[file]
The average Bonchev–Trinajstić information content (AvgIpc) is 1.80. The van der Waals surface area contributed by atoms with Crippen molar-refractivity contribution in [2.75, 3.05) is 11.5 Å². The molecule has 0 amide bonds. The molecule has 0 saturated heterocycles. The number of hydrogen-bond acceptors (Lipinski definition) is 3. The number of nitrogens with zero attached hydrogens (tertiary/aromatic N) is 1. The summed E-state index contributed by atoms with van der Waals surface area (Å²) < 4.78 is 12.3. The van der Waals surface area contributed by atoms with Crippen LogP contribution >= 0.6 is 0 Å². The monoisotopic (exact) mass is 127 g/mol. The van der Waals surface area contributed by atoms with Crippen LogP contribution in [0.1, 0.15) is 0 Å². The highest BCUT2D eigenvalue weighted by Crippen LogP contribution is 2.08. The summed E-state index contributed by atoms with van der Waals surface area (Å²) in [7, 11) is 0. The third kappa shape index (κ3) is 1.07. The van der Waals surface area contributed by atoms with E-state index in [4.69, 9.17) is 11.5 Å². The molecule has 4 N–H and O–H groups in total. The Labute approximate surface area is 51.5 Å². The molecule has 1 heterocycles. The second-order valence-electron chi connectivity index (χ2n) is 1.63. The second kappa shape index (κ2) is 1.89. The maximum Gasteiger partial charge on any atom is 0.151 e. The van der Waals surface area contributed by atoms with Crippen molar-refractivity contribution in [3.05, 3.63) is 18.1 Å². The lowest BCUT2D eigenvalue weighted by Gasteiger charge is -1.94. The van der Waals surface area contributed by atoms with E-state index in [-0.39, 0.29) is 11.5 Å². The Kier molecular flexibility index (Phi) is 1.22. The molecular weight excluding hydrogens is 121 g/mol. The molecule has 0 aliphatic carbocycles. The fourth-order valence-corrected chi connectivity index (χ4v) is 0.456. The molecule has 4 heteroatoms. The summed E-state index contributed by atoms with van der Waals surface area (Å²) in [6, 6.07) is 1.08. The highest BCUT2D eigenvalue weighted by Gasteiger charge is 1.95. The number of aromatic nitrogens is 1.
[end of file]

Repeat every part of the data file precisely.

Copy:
The average Bonchev–Trinajstić information content (AvgIpc) is 1.80. The van der Waals surface area contributed by atoms with Crippen molar-refractivity contribution in [2.75, 3.05) is 11.5 Å². The molecule has 0 amide bonds. The molecule has 0 saturated heterocycles. The number of hydrogen-bond acceptors (Lipinski definition) is 3. The number of nitrogens with zero attached hydrogens (tertiary/aromatic N) is 1. The summed E-state index contributed by atoms with van der Waals surface area (Å²) < 4.78 is 12.3. The van der Waals surface area contributed by atoms with Crippen LogP contribution >= 0.6 is 0 Å². The monoisotopic (exact) mass is 127 g/mol. The van der Waals surface area contributed by atoms with Crippen LogP contribution in [0.1, 0.15) is 0 Å². The highest BCUT2D eigenvalue weighted by Crippen LogP contribution is 2.08. The summed E-state index contributed by atoms with van der Waals surface area (Å²) in [7, 11) is 0. The third kappa shape index (κ3) is 1.07. The van der Waals surface area contributed by atoms with E-state index in [4.69, 9.17) is 11.5 Å². The molecule has 4 N–H and O–H groups in total. The Labute approximate surface area is 51.5 Å². The molecule has 1 heterocycles. The second-order valence-electron chi connectivity index (χ2n) is 1.63. The second kappa shape index (κ2) is 1.89. The maximum Gasteiger partial charge on any atom is 0.151 e. The van der Waals surface area contributed by atoms with Crippen molar-refractivity contribution in [3.05, 3.63) is 18.1 Å². The lowest BCUT2D eigenvalue weighted by Gasteiger charge is -1.94. The van der Waals surface area contributed by atoms with E-state index in [-0.39, 0.29) is 11.5 Å². The Kier molecular flexibility index (Phi) is 1.22. The molecular weight excluding hydrogens is 121 g/mol. The molecule has 0 aliphatic carbocycles. The fourth-order valence-corrected chi connectivity index (χ4v) is 0.456. The molecule has 4 heteroatoms. The summed E-state index contributed by atoms with van der Waals surface area (Å²) in [6, 6.07) is 1.08. The highest BCUT2D eigenvalue weighted by Gasteiger charge is 1.95. The number of aromatic nitrogens is 1.